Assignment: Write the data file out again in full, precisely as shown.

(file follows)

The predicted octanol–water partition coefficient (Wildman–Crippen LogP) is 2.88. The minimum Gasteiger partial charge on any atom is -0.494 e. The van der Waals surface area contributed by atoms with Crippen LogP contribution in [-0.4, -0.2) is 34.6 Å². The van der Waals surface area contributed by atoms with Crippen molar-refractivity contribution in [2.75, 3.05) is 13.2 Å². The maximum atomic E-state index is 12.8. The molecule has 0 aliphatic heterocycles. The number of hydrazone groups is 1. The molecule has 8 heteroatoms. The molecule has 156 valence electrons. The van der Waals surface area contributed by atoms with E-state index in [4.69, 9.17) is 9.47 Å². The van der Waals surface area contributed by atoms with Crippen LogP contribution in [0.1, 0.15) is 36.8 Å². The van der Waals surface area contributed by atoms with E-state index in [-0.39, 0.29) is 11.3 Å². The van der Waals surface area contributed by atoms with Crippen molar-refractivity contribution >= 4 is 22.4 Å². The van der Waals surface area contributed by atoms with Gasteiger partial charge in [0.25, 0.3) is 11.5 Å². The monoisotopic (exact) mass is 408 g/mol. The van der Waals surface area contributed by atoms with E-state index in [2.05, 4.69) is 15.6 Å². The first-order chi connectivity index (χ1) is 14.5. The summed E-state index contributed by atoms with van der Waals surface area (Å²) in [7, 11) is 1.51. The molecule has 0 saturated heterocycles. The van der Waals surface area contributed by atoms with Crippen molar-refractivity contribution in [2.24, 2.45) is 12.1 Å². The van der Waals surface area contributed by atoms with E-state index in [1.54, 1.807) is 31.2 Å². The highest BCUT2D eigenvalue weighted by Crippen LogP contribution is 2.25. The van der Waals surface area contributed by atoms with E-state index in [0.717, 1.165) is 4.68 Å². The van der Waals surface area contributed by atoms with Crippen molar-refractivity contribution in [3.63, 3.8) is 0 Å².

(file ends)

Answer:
The predicted octanol–water partition coefficient (Wildman–Crippen LogP) is 2.88. The minimum Gasteiger partial charge on any atom is -0.494 e. The van der Waals surface area contributed by atoms with Crippen LogP contribution in [-0.4, -0.2) is 34.6 Å². The van der Waals surface area contributed by atoms with Crippen molar-refractivity contribution in [2.75, 3.05) is 13.2 Å². The maximum atomic E-state index is 12.8. The molecule has 0 aliphatic heterocycles. The number of hydrazone groups is 1. The molecule has 8 heteroatoms. The molecule has 156 valence electrons. The van der Waals surface area contributed by atoms with E-state index in [4.69, 9.17) is 9.47 Å². The van der Waals surface area contributed by atoms with Crippen LogP contribution in [0.1, 0.15) is 36.8 Å². The van der Waals surface area contributed by atoms with E-state index in [-0.39, 0.29) is 11.3 Å². The van der Waals surface area contributed by atoms with Crippen molar-refractivity contribution >= 4 is 22.4 Å². The van der Waals surface area contributed by atoms with Gasteiger partial charge in [0.25, 0.3) is 11.5 Å². The monoisotopic (exact) mass is 408 g/mol. The van der Waals surface area contributed by atoms with E-state index in [2.05, 4.69) is 15.6 Å². The first-order chi connectivity index (χ1) is 14.5. The summed E-state index contributed by atoms with van der Waals surface area (Å²) in [7, 11) is 1.51. The molecule has 0 saturated heterocycles. The van der Waals surface area contributed by atoms with Crippen molar-refractivity contribution in [2.24, 2.45) is 12.1 Å². The van der Waals surface area contributed by atoms with E-state index in [1.54, 1.807) is 31.2 Å². The highest BCUT2D eigenvalue weighted by Crippen LogP contribution is 2.25. The van der Waals surface area contributed by atoms with E-state index in [0.717, 1.165) is 4.68 Å². The van der Waals surface area contributed by atoms with Crippen molar-refractivity contribution in [3.63, 3.8) is 0 Å².